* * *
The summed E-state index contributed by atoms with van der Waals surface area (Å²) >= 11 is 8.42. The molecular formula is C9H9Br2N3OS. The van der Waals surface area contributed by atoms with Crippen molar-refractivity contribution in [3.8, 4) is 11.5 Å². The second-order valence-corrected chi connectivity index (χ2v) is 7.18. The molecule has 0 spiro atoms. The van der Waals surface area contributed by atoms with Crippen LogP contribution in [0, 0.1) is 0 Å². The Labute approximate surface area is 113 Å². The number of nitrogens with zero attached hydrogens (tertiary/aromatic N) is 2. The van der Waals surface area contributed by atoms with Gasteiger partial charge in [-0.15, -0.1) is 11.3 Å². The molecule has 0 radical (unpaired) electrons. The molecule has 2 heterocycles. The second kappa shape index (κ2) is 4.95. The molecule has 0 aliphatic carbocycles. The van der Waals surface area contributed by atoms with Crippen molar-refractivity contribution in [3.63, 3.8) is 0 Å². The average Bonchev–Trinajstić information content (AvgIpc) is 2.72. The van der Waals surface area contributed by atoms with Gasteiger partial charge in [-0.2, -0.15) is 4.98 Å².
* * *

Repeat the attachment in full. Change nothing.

The summed E-state index contributed by atoms with van der Waals surface area (Å²) >= 11 is 8.42. The molecular formula is C9H9Br2N3OS. The van der Waals surface area contributed by atoms with Crippen molar-refractivity contribution in [3.8, 4) is 11.5 Å². The second-order valence-corrected chi connectivity index (χ2v) is 7.18. The molecule has 0 spiro atoms. The van der Waals surface area contributed by atoms with Crippen LogP contribution in [0, 0.1) is 0 Å². The Labute approximate surface area is 113 Å². The number of nitrogens with zero attached hydrogens (tertiary/aromatic N) is 2. The van der Waals surface area contributed by atoms with Gasteiger partial charge in [-0.15, -0.1) is 11.3 Å². The molecule has 0 radical (unpaired) electrons. The molecule has 2 heterocycles. The second kappa shape index (κ2) is 4.95. The molecule has 0 aliphatic carbocycles. The van der Waals surface area contributed by atoms with Crippen molar-refractivity contribution in [3.63, 3.8) is 0 Å². The average Bonchev–Trinajstić information content (AvgIpc) is 2.72. The van der Waals surface area contributed by atoms with Gasteiger partial charge in [-0.2, -0.15) is 4.98 Å².